Against Biomimicry

The thesis of Cats Paws and Catapults is an argument against naive biomimicry. There is a fashionable and romantic belief that natural design is “better” than manmade technology, and human technologists should therefore borrow designs from nature.
The clearest counterarguments Steven Vogel brings are about locomotion by air and water. The attempt to use birds as a model for human flight set inventors off in the wrong direction. Birds are smaller than people, and so the characteristics of their flight technology is different. Larger entities need to go faster to stay aloft. Propellers and jets are superior to flapping wings for heavy humans; lighter birds don’t need the speed. Similarly, marine creatures are smaller than ships. Waves pose a significant barrier for smaller, lighter swimmers, so most marine locomotion happens beneath the surface of the water. Characteristics change yet again at smaller sizes; some insects like water striders are just the right size to take advantage of surface tension.
“Cat’s Paws” compares and contrasts human technology with natural technology in a range of domains: structure, shape, materials, locomotion, using lots of examples from the worlds of biology and artifact. Vogel explains the physical principles, benefits and tradeoffs for the different design approaches, using words to describe the basic math. The material would be even more fun and memorable with animated calculators that showed the changing properties of flight, structural support, and so on, allowing participants to see the impact of changing values. I wonder if this simulation exists somewhere.
The argument is made with a light hand, and the bulk of the book consists of delightful comparisons and contrasts between very different ways of solving design problems. When it comes to biomimicry, Vogel argues the most effective examples involve borrowing some aspects of a natural design, such as a dolphin’s streamlined shape inspiring aerodynamic vehicles, a beetle’s jaws inspiring chainsaw teeth, and the adhesive characteristics of burr inspiring velcro. The models are adapted from nature to the specific design problem and materials needed for the human requirement.
The critique of naive biomimicry focuses largely on the operating characteristics of the technologies: how they solve the presenting design problems of structure and motion. In doing so, Vogel misses a few key points about how and why human designers might want to emulate nature.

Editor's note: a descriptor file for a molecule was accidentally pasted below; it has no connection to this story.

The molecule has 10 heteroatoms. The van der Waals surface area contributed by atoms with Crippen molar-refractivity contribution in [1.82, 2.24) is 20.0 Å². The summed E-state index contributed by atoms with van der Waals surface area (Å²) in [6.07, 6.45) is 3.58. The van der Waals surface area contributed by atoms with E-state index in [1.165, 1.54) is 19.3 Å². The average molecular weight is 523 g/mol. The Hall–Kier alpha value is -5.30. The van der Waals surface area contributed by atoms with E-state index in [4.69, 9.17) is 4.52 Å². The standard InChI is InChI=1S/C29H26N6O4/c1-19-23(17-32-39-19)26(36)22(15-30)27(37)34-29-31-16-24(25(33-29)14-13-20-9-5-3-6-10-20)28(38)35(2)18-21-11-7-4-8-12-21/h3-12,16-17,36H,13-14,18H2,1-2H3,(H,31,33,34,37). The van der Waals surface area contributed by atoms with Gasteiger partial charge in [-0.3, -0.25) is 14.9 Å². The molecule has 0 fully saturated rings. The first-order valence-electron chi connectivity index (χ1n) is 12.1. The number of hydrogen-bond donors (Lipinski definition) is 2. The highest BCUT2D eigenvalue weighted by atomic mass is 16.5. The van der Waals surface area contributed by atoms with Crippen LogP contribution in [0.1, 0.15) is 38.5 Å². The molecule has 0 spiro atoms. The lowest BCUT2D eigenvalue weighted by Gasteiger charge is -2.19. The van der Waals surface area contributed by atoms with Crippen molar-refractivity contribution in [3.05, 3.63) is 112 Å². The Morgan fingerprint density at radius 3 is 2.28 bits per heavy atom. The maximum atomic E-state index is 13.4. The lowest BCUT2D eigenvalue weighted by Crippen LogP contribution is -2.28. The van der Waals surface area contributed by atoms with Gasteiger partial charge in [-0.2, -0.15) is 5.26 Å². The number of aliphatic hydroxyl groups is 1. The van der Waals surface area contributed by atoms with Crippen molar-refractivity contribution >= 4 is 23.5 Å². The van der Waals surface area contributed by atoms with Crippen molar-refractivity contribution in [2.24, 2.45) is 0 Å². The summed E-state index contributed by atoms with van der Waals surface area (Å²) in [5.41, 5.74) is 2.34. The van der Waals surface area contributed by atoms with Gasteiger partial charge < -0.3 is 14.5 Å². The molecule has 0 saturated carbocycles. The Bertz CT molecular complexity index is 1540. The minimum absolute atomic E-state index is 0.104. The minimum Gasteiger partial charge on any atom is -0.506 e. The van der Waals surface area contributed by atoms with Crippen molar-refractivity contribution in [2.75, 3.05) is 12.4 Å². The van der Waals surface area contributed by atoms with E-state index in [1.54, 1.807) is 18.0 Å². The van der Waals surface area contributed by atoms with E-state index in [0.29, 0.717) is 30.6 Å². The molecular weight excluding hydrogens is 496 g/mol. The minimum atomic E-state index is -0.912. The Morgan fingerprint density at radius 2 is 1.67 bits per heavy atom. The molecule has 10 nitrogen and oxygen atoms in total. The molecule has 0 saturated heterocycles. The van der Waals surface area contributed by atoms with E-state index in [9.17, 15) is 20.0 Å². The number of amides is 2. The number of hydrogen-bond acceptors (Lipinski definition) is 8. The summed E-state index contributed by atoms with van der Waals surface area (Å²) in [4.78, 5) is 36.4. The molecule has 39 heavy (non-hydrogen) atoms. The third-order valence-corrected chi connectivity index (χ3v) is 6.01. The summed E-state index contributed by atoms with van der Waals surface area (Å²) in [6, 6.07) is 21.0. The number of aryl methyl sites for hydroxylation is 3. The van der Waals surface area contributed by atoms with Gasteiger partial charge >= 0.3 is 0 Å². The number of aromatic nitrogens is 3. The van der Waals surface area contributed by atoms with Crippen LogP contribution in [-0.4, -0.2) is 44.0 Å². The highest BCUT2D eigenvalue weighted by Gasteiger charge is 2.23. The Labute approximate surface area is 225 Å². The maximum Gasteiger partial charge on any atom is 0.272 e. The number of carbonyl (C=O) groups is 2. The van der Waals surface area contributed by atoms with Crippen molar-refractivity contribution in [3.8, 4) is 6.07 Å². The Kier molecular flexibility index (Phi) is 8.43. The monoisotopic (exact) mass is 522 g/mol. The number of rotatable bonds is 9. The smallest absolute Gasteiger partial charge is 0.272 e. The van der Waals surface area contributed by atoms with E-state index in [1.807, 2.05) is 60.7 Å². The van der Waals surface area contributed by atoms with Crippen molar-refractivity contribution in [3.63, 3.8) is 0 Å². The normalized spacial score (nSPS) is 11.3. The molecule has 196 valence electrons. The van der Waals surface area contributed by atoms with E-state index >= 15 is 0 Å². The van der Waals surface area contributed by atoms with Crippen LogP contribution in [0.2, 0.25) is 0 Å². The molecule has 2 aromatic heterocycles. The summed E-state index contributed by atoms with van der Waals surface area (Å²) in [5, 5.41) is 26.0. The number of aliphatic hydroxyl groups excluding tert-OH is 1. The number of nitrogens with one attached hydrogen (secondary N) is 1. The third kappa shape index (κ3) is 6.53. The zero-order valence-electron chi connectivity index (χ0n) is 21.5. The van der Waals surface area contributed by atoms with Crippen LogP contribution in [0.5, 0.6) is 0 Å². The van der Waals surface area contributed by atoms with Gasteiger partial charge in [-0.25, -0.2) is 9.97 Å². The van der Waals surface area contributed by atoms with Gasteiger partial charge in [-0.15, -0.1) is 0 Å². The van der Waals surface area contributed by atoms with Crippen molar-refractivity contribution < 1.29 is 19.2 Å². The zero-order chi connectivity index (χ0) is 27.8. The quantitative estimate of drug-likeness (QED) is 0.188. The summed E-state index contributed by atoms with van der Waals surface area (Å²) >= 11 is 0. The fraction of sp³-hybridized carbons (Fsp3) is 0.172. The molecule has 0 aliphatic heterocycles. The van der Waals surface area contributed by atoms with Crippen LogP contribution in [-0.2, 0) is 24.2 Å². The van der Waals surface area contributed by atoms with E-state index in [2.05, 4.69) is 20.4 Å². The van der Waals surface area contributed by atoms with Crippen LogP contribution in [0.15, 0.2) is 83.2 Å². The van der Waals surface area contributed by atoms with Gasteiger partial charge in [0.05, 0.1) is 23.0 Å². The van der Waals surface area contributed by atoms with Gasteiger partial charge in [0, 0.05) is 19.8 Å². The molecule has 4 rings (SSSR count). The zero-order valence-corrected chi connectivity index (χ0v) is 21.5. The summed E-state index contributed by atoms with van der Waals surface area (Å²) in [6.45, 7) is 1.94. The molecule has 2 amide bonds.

Vogel explains that human technology is able to leverage much higher temperatures and temperature ranges than natural technologies. The book, published in 1997, takes for granted the enormous amounts of seemingly cheap fossil fuel energy that allows humans to run our blast furnaces and jet engines. Sample throwaway quote: “One must remember that, their image makers notwithstanding, utility companies are in the business to sell, not save power.” (California fixed this in 1982, when the state Public Utilities Commission came up with the decoupling idea that would allow utility profits to grow while sales declined.)
Another topic that the book doesn’t address at all is waste. Human production processes have tended to create vast quantities of frequently harmful waste; smog, nonbiodegradable plastics, heavy metals in rivers, fertilizer-created dead zones in oceans. Natural processes tend to consume byproducts instead of creating waste, perhaps because they evolved at slower scale in the context of ecosystems, and perhaps because of accidents of chemistry. Birds digest fruit pulp and excrete the seeds that grow another plant. Animals at the end of their life become food for vultures, larvae, and bacteria.
To date, human industrial technologies have been hugely wasteful of energy and materials. Our culture needs more sustainable processes, not because it sounds romantic but because the current solutions won’t last. Vogel’s insight that natural models are best adapted, not borrowed, can be seen in industrial parks that use the byproducts of one manufacturing process as the feedstocks for another, and the use of microbes to detoxify industrial waste.
There are other areas where science and technology have gone beyond the information available to Vogel when he wrote the book a decade ago. Human artifacts are assembled or processed, while natural artifacts are grown. The growth process consists of an development process that creates the organism, and the ongoing chemical processes that sustain the organism; both sets of processes governed by genetic programs. Human products are often assembled at the macroscopic level, while biological products are assembled at the molecular and cellular levels. It would be interesting now, and probably even more interesting ten or twenty years from now, to read a version of the book taking into account insights and progress in the areas of gene-driven development and nanotechnology.

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